CIM (California International Marathon)
What a challenging race! A marathon is difficult enough for me, but Mother Nature threw in a storm that made it even more difficult!
A few days before hand, I knew it was going to be stormy. Even the local news was commenting on the weather’s impact for the upcoming marathon. There was no getting around the storm.
“Weather Update: Make sure to bring rain gear to CIM”
What I didn’t know was how bad the wind was going to be and how it was going to affect me. I think it exhausted me both physically and mentally.
“Gusts up to 40 miles per hour were so strong it knocked a tree into a power line, forcing organizers to reroute the race.”
The night before, I did my usual race prep. That way when I wake up in the morning there’s not much to do.
All my gadgets laid out. My watch and ipod charged.
From the moment I got up at 4am Sunday morning, I knew it was going to be an adventure. But, I’m a determined individual and after all the training (4 months of it!), I didn’t want to “give up.” So, regardless of the howling wind and the sheets of rain, 9000 (I was later told that 1/3 of the runners wimped out!) of us crazy runners showed up for the 30th California International Marathon (CIM).
By the time I arrived at the starting area, my socks and shoes were already drenched. I wore a poncho to keep my clothes dry and only took it off minutes before we started. I also dressed in layers so that I could keep warm and then toss the layer when I needed to. It was in the 50’s and so it wasn’t that cold.
Photo by SACBEE
The first 3 miles were very taxing. Not only was it crowded with people, but there was also a huge amount of debris on the ground. As people were shedding their ponchos, garbage bags, rain gear, etc, and the wind was picking them up, I had to be extra careful not to trip or slip on anything.
Photo by SACBEE
In addition to the rain and the wind, there were huge puddles (or small rivers) that were just unavoidable. I can’t believe that I made it the whole way without a blister!
Photo by unknown…….taken off the internet
Around mile 8 I came upon my husband, 2 children and a friend. It was great to hear them cheering me on. And, I really appreciated them coming out, especially with the stormy conditions. Since there were less spectators and festivities (bands, music) it meant even more to me to see them.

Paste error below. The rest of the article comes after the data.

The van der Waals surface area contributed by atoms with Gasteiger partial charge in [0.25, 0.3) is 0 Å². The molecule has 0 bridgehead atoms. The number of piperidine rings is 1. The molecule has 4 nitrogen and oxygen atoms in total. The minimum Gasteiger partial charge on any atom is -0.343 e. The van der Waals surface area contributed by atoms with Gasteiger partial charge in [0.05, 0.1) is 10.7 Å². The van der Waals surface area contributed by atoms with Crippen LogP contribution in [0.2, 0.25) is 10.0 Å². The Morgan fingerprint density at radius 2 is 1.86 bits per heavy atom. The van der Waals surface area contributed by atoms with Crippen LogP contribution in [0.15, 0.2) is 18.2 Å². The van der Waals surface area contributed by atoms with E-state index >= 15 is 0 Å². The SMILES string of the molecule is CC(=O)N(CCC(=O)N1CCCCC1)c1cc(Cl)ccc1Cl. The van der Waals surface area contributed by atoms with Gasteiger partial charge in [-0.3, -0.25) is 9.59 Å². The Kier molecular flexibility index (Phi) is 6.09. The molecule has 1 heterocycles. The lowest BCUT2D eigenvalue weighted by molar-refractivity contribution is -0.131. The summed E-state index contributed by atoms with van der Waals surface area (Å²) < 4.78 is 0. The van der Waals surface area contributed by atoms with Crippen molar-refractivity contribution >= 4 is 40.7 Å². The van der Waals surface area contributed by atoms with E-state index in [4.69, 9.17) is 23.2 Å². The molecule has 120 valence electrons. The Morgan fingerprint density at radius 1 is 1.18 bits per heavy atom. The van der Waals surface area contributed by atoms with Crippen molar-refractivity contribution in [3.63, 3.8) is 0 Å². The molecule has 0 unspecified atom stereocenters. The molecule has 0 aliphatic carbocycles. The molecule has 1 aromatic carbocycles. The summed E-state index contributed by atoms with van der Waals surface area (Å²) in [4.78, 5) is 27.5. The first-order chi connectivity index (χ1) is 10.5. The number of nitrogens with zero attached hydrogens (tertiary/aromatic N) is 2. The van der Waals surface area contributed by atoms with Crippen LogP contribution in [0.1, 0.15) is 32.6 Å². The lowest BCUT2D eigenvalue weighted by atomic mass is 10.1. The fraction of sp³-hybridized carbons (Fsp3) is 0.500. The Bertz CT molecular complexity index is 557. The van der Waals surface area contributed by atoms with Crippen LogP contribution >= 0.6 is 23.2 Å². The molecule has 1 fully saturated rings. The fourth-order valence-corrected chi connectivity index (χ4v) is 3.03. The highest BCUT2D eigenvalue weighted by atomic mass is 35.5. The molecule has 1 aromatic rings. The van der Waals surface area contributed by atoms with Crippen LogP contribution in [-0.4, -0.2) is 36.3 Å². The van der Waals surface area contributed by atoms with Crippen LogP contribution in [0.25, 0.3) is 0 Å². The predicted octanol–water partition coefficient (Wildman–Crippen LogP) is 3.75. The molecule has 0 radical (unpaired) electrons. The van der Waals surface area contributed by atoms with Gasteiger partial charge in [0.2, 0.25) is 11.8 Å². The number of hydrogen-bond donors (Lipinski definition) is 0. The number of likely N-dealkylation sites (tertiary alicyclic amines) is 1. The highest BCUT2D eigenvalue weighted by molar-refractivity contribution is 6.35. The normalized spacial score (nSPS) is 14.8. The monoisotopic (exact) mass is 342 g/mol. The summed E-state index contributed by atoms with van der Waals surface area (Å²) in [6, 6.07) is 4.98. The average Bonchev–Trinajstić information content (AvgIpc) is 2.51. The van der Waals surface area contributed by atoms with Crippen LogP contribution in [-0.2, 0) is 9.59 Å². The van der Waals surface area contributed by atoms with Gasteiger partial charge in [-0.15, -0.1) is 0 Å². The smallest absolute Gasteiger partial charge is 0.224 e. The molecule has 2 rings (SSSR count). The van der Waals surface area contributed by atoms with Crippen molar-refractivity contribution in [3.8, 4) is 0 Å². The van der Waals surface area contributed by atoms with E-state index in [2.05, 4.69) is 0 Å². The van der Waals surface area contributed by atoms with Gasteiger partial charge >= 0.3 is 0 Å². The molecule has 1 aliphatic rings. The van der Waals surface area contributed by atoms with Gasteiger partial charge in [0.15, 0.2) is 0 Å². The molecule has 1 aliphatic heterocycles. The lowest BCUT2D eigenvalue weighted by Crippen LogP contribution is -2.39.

The miles were passing by quickly. And after the ½ way mark, the wind seemed to calm down. I didn’t have to focus as much on the elements, just the road in front of me. I had written my gel schedule on my hand so that I didn’t forget when I was to fuel up. I aligned my fueling with the course’s water stations.
I was approaching mile 20 and found my family there again. Such a nice thing to see!
Here’s another sign…….
As soon as I passed mile 20, I knew I had “hit the wall.” I felt depleted and really didn’t know what to do. I decided that I would jog and then walk through the water station. I wasn’t going to give up. After all, I only had 6 miles to go. Up until this point, I had been able to keep my pace despite the conditions. I’m guessing that is why I struggled.
Soon, I was walking and then off to jog some more. I kept thinking……”One mile at a time. I can do this! I can do this! I’m prepared, I’m strong and I will do this!” I was coming to another mile marker and took a break. 1 minute later I was off jogging. My legs were not happy with me, but my mind was staying strong. I was determined to finish this marathon even if I had to crawl or roll!
Finally I approached the finish area. The weather was nice and there were plenty of people cheering everyone on. “Go 453, you can do it!” Yes, I could do it and I was going to cross that finish line!
I saw my friend and my 2 children at the finish. I was over whelmed with emotions! First, I was so happy to have finished! And, second, I was happy that I actually improved my time!
At the same time I was disappointed that I missed my Boston Qualifying Time by 3.5 minutes (They recently changed the times making it harder to qualify).
“Qualifying times are based upon your age on the date of the 2013 Boston Marathon.”
All in all, I enjoyed myself up until mile 20. I feel like I challenged myself and am proud that I didn’t give up when it got tough. After all, if it was easy, everyone would be out there running marathons! And, despite the storm, I ended up with a PR. This is definitely one event I won’t forget!